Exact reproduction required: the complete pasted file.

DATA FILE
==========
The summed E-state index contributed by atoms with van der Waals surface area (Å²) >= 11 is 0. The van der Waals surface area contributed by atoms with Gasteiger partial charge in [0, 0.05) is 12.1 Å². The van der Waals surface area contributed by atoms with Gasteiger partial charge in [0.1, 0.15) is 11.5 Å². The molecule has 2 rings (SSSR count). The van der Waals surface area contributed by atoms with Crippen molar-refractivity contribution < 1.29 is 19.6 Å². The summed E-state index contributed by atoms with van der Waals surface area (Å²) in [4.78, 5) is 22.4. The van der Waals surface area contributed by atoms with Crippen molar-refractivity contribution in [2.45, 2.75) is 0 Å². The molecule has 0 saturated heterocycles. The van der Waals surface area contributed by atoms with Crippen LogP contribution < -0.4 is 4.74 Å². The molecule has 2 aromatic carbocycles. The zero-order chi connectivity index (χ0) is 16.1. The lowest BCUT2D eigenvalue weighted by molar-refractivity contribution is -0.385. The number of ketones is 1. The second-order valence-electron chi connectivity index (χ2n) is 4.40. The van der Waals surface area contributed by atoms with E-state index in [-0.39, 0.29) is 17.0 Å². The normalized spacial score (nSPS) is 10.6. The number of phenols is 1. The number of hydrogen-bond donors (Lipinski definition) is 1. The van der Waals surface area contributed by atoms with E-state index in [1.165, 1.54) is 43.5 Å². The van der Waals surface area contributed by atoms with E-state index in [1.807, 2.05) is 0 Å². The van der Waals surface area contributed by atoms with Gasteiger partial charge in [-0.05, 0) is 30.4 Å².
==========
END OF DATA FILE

The summed E-state index contributed by atoms with van der Waals surface area (Å²) >= 11 is 0. The van der Waals surface area contributed by atoms with Gasteiger partial charge in [0, 0.05) is 12.1 Å². The van der Waals surface area contributed by atoms with Gasteiger partial charge in [0.1, 0.15) is 11.5 Å². The molecule has 2 rings (SSSR count). The van der Waals surface area contributed by atoms with Crippen molar-refractivity contribution < 1.29 is 19.6 Å². The summed E-state index contributed by atoms with van der Waals surface area (Å²) in [4.78, 5) is 22.4. The van der Waals surface area contributed by atoms with Crippen molar-refractivity contribution in [2.45, 2.75) is 0 Å². The molecule has 0 saturated heterocycles. The van der Waals surface area contributed by atoms with Crippen LogP contribution < -0.4 is 4.74 Å². The molecule has 2 aromatic carbocycles. The zero-order chi connectivity index (χ0) is 16.1. The lowest BCUT2D eigenvalue weighted by molar-refractivity contribution is -0.385. The number of ketones is 1. The second-order valence-electron chi connectivity index (χ2n) is 4.40. The van der Waals surface area contributed by atoms with E-state index in [-0.39, 0.29) is 17.0 Å². The normalized spacial score (nSPS) is 10.6. The number of phenols is 1. The number of hydrogen-bond donors (Lipinski definition) is 1. The van der Waals surface area contributed by atoms with E-state index in [1.165, 1.54) is 43.5 Å². The van der Waals surface area contributed by atoms with E-state index in [1.807, 2.05) is 0 Å². The van der Waals surface area contributed by atoms with Gasteiger partial charge in [-0.05, 0) is 30.4 Å².